Jesus opens in this passage with some more insight into the idea of predestination. First He says, "No one can come to me unless the Father who sent me draws him, and I will raise him up at the last day" (44). Another point for predestination. The very next verse, however, says, "It is written in the Prophets, 'They will all be taught by God'" (45). Those two verses in conjunction at least open the door to the idea that all men are drawn by God (except, I guess, those men who are what my childhood preacher calls "special cases," like Pharoah and Judas). Excluding those rare "special cases" where God used specific people to enact huge plans, you could ostensibly argue that God draws all men to Him, and it is our choice whether to accept it (though God ultimately knows what we will choose). So...maybe predestination v. free will is a false dichotomy? I don't know. From my vague memories of Romans, I think that Paul might smash my house of cards here, but we will see.
Hmmm...but what about Eli's sons? God seemed to prevent them from repenting. Hmmm...I might be back to square one. Oh well, moving on:).
One of my high school "discoveries" was John 6:68, which remains one of my all time favorite verses to this day. It comes after Jesus says some really bizarre things about eating his flesh and drinking his blood, which we Protestants tend to take as figurative, but Catholics take as literal. Anyway, Jesus' disciples took it as literal, too, and were seriously turned off by those words. In fact, "many of his disciples turned back and no longer followed him" (66). Jesus simply watches them go and then turns to His disciples and says, "You do not want to leave, too, do you?" I like how Jesus does not defend Himself or clarify anything. He simply opens the door for them to walk out. And I love Peter's words: "Lord, to whom shall we go? You have the words of eternal life" (68).
Our retreat speaker this weekend talked about these words, and he made an interesting point. He said that we think of "eternal" in terms of length of life, but that Jesus meant eternal in terms of depth of life. I'm not sure if he was relying on the Greek for that interpretation, but honestly, that's my interpretation of the passage. See, to be totally honest, I'm not a Christian just so I can go to heaven. Frankly, for most of my life, the idea of heaven terrified me. To my feeble mind, the idea of eternity in terms of sheer length was horrifying. I still can't grasp it, and I have stopped trying, for my own sanity. It's hard to put into words, but if I had to put it succinctly, I would say, "I don't want to live forever. I want to live." I want life, real life. I want to experience the fullness of my existence, and, like Peter, I believe that God has the key to that. Thus, I want to be with Him very badly, and my interpretation of how to do that is to empty myself, and fill "me" with Him. And when I have His Spirit in me, I love. To be with God is to love. And I want to understand the depths of God's love and to play my role in bringing His kingdom. Heaven is appealing to me, of course, but not necessarily the eternal aspect of it (again, it's not like I want to be destroyed; I just can't grasp what eternity even looks like). Instead, heaven is appealing to me b/c it makes everything right on earth. It brings the Kingdom in its fullness. It stops the suffering. And it unites us with God. And I long for all of those things. I don't love because it will get me to heaven. I love because I want to be what I was designed to be. And with that outlook, where else can I go? Only God has the words that fulfill my identity, that bring hope and true life.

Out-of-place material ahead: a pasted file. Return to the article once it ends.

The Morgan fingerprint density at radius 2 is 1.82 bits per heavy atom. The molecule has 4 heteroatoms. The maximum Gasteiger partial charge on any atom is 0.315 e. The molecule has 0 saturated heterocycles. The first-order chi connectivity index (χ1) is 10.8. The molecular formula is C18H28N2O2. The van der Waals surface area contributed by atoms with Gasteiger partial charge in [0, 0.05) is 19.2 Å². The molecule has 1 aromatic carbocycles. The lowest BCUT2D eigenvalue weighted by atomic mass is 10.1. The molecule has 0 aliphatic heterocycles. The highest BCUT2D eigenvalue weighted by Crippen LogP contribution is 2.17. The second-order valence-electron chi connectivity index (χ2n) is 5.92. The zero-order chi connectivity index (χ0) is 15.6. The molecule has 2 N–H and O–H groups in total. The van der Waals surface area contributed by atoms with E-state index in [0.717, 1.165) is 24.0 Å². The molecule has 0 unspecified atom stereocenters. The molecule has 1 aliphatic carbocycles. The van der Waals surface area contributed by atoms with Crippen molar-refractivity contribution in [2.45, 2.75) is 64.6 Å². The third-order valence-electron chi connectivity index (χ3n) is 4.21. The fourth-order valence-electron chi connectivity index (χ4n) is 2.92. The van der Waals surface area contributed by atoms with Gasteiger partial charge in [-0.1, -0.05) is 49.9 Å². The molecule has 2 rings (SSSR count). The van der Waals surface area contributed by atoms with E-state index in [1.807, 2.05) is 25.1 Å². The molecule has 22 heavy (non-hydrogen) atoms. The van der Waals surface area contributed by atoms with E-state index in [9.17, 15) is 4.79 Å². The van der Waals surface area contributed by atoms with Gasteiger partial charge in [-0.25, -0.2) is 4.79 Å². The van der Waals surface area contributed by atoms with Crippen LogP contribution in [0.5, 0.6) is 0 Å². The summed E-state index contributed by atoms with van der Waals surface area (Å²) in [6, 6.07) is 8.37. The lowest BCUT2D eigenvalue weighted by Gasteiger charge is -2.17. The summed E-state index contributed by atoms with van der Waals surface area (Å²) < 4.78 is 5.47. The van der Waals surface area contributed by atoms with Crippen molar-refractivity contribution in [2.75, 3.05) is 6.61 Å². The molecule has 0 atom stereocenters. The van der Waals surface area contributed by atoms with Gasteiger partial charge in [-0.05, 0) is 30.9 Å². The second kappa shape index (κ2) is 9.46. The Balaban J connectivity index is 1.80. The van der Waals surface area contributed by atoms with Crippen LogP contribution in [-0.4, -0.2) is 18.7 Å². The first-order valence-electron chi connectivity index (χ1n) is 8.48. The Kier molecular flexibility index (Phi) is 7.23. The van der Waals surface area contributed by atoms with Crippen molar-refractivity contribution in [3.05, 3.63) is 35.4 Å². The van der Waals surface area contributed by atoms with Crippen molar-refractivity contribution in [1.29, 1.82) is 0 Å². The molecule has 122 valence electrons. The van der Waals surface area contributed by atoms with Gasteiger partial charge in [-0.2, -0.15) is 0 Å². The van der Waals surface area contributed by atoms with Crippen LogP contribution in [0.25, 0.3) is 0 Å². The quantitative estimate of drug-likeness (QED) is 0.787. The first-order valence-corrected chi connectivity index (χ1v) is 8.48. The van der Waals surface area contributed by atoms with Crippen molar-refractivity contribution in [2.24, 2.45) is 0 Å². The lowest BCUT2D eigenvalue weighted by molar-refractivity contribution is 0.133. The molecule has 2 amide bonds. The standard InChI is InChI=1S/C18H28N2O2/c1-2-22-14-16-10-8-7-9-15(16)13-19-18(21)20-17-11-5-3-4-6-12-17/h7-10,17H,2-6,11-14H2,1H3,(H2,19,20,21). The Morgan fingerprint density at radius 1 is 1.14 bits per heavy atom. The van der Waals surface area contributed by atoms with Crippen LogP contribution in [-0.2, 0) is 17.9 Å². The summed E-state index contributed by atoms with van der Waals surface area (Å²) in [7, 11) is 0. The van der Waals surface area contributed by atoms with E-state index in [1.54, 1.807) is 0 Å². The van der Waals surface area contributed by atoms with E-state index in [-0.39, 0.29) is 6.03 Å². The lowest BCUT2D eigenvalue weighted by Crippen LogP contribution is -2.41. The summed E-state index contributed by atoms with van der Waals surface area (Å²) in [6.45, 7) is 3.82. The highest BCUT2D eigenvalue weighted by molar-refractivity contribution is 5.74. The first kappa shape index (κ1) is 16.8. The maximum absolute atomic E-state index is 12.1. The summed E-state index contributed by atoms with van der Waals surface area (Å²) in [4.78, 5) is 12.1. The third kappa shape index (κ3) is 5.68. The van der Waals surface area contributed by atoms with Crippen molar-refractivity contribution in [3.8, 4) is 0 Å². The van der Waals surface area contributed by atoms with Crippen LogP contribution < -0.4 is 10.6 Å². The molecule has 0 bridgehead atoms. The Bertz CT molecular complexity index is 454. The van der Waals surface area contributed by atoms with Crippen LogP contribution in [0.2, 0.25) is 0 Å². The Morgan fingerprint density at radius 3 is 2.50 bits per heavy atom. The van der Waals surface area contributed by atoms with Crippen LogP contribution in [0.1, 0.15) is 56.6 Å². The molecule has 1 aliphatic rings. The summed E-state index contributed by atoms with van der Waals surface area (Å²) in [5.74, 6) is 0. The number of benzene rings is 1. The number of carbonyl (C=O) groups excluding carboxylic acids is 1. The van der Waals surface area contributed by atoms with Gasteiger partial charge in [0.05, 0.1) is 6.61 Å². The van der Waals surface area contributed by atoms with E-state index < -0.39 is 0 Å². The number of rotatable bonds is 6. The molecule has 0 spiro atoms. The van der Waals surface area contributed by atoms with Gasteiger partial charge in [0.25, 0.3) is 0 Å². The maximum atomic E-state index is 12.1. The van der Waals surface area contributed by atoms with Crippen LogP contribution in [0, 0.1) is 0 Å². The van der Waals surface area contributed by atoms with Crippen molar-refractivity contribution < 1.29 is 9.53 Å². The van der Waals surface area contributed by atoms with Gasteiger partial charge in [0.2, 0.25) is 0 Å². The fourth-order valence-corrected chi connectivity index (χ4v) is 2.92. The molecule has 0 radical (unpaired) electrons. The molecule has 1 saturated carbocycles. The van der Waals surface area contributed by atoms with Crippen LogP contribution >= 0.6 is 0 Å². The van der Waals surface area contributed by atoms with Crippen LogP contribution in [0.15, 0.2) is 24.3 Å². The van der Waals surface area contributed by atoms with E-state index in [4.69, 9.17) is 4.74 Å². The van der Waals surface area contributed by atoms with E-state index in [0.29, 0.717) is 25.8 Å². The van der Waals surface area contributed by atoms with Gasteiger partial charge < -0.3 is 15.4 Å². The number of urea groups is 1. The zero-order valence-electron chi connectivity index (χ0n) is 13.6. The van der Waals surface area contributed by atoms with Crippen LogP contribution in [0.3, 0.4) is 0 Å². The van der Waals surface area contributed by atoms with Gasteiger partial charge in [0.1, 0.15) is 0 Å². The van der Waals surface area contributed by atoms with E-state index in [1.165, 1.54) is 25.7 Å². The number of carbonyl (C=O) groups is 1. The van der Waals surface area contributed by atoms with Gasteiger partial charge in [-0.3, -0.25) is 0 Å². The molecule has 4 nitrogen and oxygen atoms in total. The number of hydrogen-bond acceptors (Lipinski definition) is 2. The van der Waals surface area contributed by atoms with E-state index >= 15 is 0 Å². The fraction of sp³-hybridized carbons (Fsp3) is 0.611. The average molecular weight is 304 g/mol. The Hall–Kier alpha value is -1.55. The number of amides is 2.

Psalm 107: 1-43
Okay, I have mentioned before how much it annoys me when people carp on the simplicity of modern praise songs. However, I can kind of see their point when I read this psalm. Yes, we have a catchy song based on the first verse. But here's the thing: our version ends at verse 1. The Biblical version goes on for 42 more verses. There is definitely a fullness and depth there that is missing in the version we sing.
"A gentle answer turns away wrath, but a harsh word stirs up anger" (1). That is one of the most classic proverbs in my mind, and it is so, so true. I am reading a great biography on Ben Franklin right now, and he worked at perfecting this art, with great success.